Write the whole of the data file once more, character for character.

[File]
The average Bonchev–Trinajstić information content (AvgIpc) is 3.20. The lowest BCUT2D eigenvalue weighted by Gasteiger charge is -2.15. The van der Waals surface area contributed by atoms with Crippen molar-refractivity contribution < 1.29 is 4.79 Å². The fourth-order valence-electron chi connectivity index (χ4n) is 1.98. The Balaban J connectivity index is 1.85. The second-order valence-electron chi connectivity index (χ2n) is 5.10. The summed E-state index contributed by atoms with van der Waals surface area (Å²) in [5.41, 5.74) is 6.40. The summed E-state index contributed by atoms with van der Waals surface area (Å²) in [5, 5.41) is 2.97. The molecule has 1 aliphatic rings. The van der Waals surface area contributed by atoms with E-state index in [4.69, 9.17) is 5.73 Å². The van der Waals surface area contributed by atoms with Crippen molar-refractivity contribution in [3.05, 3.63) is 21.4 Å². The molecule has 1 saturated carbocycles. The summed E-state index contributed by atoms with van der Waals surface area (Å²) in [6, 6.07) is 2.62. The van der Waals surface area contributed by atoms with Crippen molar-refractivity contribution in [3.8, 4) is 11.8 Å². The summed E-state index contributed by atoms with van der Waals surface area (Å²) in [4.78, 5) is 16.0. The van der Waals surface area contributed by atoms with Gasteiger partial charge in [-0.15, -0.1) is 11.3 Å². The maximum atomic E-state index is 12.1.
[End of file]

The average Bonchev–Trinajstić information content (AvgIpc) is 3.20. The lowest BCUT2D eigenvalue weighted by Gasteiger charge is -2.15. The van der Waals surface area contributed by atoms with Crippen molar-refractivity contribution < 1.29 is 4.79 Å². The fourth-order valence-electron chi connectivity index (χ4n) is 1.98. The Balaban J connectivity index is 1.85. The second-order valence-electron chi connectivity index (χ2n) is 5.10. The summed E-state index contributed by atoms with van der Waals surface area (Å²) in [5.41, 5.74) is 6.40. The summed E-state index contributed by atoms with van der Waals surface area (Å²) in [5, 5.41) is 2.97. The molecule has 1 aliphatic rings. The van der Waals surface area contributed by atoms with E-state index in [4.69, 9.17) is 5.73 Å². The van der Waals surface area contributed by atoms with Crippen molar-refractivity contribution in [3.05, 3.63) is 21.4 Å². The molecule has 1 saturated carbocycles. The summed E-state index contributed by atoms with van der Waals surface area (Å²) in [6, 6.07) is 2.62. The van der Waals surface area contributed by atoms with Crippen molar-refractivity contribution in [3.8, 4) is 11.8 Å². The summed E-state index contributed by atoms with van der Waals surface area (Å²) in [4.78, 5) is 16.0. The van der Waals surface area contributed by atoms with Gasteiger partial charge in [-0.15, -0.1) is 11.3 Å². The maximum atomic E-state index is 12.1.